Steve Marriott

REVIEW: Quiet Riot – Quiet Riot I & II (1977, 1978)

QUIET RIOT – Quiet Riot (1977), Quiet Riot  II (1978 CBS)

A while ago I talked about the rarities/remix compilation album, The Randy Rhoads Years.  I recommended that album, but I am also lucky enough to own CD copies of the first two Quiet Riot albums.  Over 13 months ago (!) I promised you that we would take a closer look at Quiet Riot I and Quiet Riot II.  That day has come!  LeBrain never breaks a promise to his readers.

In a 1993 Guitar for the Practicing Musician interview, Kevin DuBrow complained that producers Derek Lawrence and Warren Entner “didn’t know from guitars”.  Quiet Riot I is ample evidence for that.  Randy’s guitar is but a shadow of what it would later become under the wing of Ozzy Osbourne.  Where later on, Randy would fill songs out with catchy, intricate licks, on QRI he tends to stick to riff-solo-riff song structures.

And this is one awful sounding album.  The vocals of Kevin DuBrow are shaky, and the recording is muddy.  There are very few standouts among its 12 tracks.  Even the Small Faces cover “Tin Soldier” is rendered lackluster.  You can hear Randy doing some neat tricks on the guitar, but it’s buried in the mix.

Lyrically, “Mama’s Little Angels” is beyond awful:

“As soon as mommy’s at work,
Out come the paint cans,
We start to spray it on the wall.
That’s getting boring, 
Go get the bats!
Gonna have us some indoor ball!
…Well Randy’s up to bat, gonna hit me a home run!
Sorry ’bout that, outside! Ball one!”

Whooboy.

“Look In Any Window” is better on the Randy Rhoads Years CD.  Here, DuBrow is singing a completely different, annoying vocal melody.  Shame, because this is QR’s slant on Alice Cooper, very much up the alley of “I’m Eighteen”.  I’ll stick with the remixed/re-recorded version, thanks.

QRI CDThe best song on Quiet Riot I is easily the Dave Clark Five classic, “Glad All Over”.  I remember growing up, Bob had a Randy Rhoads guitar book.  It was loaded with transcriptions of his Ozzy classics, as well as “Glad All Over”.  We had never heard of “Glad All Over”.  To this day I don’t know why that seldom-heard song was included in a Randy Rhoads guitar book!  Kevin’s vocalizing here is hilariously screamy.  I love it.  Randy’s solo is Nuge-tastic, with a little intricate lick at the end.  Great stuff.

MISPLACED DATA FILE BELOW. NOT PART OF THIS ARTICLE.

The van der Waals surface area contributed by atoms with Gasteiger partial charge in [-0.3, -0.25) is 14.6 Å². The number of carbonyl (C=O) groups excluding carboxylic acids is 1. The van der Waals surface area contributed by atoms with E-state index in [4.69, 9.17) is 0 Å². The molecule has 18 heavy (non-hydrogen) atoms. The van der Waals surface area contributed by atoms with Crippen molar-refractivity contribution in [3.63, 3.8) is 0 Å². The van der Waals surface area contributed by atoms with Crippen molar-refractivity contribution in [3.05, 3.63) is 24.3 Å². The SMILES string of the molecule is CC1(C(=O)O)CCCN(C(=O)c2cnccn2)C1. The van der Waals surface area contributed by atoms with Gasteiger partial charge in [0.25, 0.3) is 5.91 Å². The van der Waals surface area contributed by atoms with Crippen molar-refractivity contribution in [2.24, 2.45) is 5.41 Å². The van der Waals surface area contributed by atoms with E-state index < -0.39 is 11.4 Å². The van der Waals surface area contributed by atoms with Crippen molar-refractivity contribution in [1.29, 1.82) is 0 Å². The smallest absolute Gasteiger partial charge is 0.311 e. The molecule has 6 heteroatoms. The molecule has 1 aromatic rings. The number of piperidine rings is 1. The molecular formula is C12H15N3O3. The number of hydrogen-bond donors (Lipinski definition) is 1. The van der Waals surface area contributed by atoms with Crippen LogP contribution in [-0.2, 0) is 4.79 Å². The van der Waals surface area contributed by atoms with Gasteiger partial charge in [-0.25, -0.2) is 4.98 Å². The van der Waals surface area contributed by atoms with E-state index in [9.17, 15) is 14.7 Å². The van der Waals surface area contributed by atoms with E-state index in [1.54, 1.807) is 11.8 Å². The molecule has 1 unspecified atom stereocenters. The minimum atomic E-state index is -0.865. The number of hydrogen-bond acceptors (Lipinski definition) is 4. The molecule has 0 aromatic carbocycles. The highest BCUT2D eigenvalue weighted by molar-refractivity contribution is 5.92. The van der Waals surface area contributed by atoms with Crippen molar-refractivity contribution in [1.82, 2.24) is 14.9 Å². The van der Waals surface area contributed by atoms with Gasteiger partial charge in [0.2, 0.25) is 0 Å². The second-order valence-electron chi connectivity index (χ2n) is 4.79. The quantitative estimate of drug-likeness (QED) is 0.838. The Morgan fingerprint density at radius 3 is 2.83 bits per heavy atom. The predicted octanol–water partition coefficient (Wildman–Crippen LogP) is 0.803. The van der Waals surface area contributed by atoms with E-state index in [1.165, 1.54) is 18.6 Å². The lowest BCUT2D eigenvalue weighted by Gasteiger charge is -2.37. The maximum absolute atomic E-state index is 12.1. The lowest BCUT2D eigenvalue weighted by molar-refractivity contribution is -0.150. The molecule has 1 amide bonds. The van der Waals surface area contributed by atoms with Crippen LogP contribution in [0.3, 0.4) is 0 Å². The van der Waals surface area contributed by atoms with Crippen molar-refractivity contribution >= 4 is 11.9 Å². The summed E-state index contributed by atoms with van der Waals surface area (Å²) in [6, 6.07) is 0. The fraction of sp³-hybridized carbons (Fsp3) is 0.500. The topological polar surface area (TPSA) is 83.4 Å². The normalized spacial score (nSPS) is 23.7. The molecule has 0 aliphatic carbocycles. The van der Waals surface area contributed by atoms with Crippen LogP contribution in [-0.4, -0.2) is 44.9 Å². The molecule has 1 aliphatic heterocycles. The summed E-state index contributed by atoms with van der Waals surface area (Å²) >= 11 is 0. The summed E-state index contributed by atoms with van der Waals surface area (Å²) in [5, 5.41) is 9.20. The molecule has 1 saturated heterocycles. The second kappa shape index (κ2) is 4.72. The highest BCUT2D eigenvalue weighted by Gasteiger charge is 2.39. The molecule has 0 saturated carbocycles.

So that’s QRI.  Quiet Riot II is marginally better in the songwriting department.  The band wisely included only nine tracks on the second album.  A few of these are standouts:  “Slick Black Cadillac” would be re-recorded effectively by another lineup on the Metal Health album.  To hear that song played by Randy Rhoads, the guy who co-wrote it, is cool.  His take on the guitar is different from Carlos Cavaso’s, although Carlos obviously did copy some parts.  If only it were better recorded, this version could easily supplant the hit Metal Health version.

Another familiar song is “Afterglow (Of Your Love)”, also originally by Small Faces.  This song was rendered in an acoustic form on The Randy Rhoads Years.   On QRII, it is full-on electric.  I prefer the electric version, I just wish it sounded better.  There are other decent songs on QRII, such as the melodic “Eye For An Eye”, “Trouble”, and “We’ve Got the Magic”.   By the second album, Quiet Riot had gotten better at writing melodies.  They had work to do on stitching catchy melodies together into complete songs.  Most songs on Quiet Riot II have some really good parts, but are not necessarily great all the way through.  The dead production does not help the situation.

Even though Rudy Sarzo (Tateryche) is pictured on the sleeve and credited, he did not play bass on Quiet Riot II.  Kelly Garni played bass, as he did on the first LP.  To this day, I don’t know if the CD copies I have are promos or bootlegs.  While I don’t know of any promotional CD test pressings, these are definitely high quality for bootlegs.  They even have the hilarious mis-transcribed lyric sheets that usually accompany real Japanese CDs.  So, I really don’t know!

Quiet Riot I2/5 stars

Quiet Riot II3/5 stars

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REVIEW: The Rolling Stones – Their Satanic Majesties Request (1967)